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25th translation contest: "Alien first impressions" » English to Romanian » Entry #30646

 
 

Source text in English

Translation #30646

Imagine dining in a European capital where you do not know the local language. The waiter speaks little English, but by hook or by crook you manage to order something on the menu that you recognise, eat and pay for. Now picture instead that, after a hike goes wrong, you emerge, starving, in an Amazonian village. The people there have no idea what to make of you. You mime chewing sounds, which they mistake for your primitive tongue. When you raise your hands to signify surrender, they think you are launching an attack.

Communicating without a shared context is hard. For example, radioactive sites must be left undisturbed for tens of thousands of years; yet, given that the English of just 1,000 years ago is now unintelligible to most of its modern speakers, agencies have struggled to create warnings to accompany nuclear waste. Committees responsible for doing so have come up with everything from towering concrete spikes, to Edvard Munch’s “The Scream”, to plants genetically modified to turn an alarming blue. None is guaranteed to be future-proof.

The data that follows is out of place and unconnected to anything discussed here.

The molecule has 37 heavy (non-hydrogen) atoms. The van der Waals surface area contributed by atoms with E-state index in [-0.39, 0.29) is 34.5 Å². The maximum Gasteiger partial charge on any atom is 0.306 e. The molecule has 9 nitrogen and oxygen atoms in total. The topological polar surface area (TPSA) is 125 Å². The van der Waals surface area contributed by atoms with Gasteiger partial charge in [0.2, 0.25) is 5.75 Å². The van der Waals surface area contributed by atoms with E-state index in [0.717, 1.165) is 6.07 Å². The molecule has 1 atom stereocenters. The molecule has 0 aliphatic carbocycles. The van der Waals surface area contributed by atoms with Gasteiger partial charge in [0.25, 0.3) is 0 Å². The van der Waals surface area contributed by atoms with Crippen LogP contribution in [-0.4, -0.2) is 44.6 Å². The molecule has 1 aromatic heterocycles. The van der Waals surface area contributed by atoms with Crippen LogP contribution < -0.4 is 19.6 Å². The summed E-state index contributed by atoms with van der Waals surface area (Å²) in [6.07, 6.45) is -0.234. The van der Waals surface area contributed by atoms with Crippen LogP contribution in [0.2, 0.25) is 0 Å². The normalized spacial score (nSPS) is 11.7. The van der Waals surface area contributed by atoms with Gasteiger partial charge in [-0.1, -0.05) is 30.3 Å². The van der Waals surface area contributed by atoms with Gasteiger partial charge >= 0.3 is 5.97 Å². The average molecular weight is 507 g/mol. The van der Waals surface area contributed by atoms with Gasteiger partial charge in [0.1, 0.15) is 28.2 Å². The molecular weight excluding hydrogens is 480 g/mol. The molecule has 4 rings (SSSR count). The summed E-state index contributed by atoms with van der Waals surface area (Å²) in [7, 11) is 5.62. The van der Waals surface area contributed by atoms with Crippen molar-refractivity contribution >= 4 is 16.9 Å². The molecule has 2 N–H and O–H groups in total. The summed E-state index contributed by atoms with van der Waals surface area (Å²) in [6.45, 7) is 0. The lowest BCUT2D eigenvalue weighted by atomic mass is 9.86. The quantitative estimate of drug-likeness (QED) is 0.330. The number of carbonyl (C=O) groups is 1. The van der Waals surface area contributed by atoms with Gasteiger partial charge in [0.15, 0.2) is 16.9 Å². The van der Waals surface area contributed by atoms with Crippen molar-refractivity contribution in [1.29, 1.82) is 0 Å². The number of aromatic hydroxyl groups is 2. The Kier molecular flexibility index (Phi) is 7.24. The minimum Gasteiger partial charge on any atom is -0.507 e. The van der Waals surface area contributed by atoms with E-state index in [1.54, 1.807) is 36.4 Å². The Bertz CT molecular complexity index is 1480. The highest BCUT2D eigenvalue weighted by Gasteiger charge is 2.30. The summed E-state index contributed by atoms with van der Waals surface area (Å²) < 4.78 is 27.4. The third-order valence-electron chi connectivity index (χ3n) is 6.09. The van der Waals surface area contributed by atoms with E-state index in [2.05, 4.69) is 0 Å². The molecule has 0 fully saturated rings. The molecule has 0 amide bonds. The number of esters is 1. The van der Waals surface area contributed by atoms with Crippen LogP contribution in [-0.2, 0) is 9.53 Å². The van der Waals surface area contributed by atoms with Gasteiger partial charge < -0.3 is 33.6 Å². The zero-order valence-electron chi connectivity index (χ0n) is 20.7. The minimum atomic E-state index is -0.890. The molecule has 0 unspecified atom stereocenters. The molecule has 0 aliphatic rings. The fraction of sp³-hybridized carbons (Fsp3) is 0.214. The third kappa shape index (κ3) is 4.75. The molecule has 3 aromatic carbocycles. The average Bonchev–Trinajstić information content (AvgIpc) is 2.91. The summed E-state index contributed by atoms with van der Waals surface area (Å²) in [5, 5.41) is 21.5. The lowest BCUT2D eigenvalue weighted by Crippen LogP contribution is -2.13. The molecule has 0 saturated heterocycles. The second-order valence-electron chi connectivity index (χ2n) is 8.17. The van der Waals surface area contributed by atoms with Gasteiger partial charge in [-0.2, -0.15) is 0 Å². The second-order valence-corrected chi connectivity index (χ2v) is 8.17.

Some of the same people who worked on these waste-site messages have also been part of an even bigger challenge: communicating with extraterrestrial life. This is the subject of “Extraterrestrial Languages”, a new book by Daniel Oberhaus, a journalist at Wired.

Nothing is known about how extraterrestrials might take in information. A pair of plaques sent in the early 1970s with Pioneer 10 and 11, two spacecraft, show nude human beings and a rough map to find Earth—rudimentary stuff, but even that assumes aliens can see. Since such craft have no more than an infinitesimal chance of being found, radio broadcasts from Earth, travelling at the speed of light, are more likely to make contact. But just as a terrestrial radio must be tuned to the right frequency, so must the interstellar kind. How would aliens happen upon the correct one? The Pioneer plaque gives a hint in the form of a basic diagram of a hydrogen atom, the magnetic polarity of which flips at regular intervals, with a frequency of 1,420MHz. Since hydrogen is the most abundant element in the universe, the hope is that this sketch might act as a sort of telephone number.


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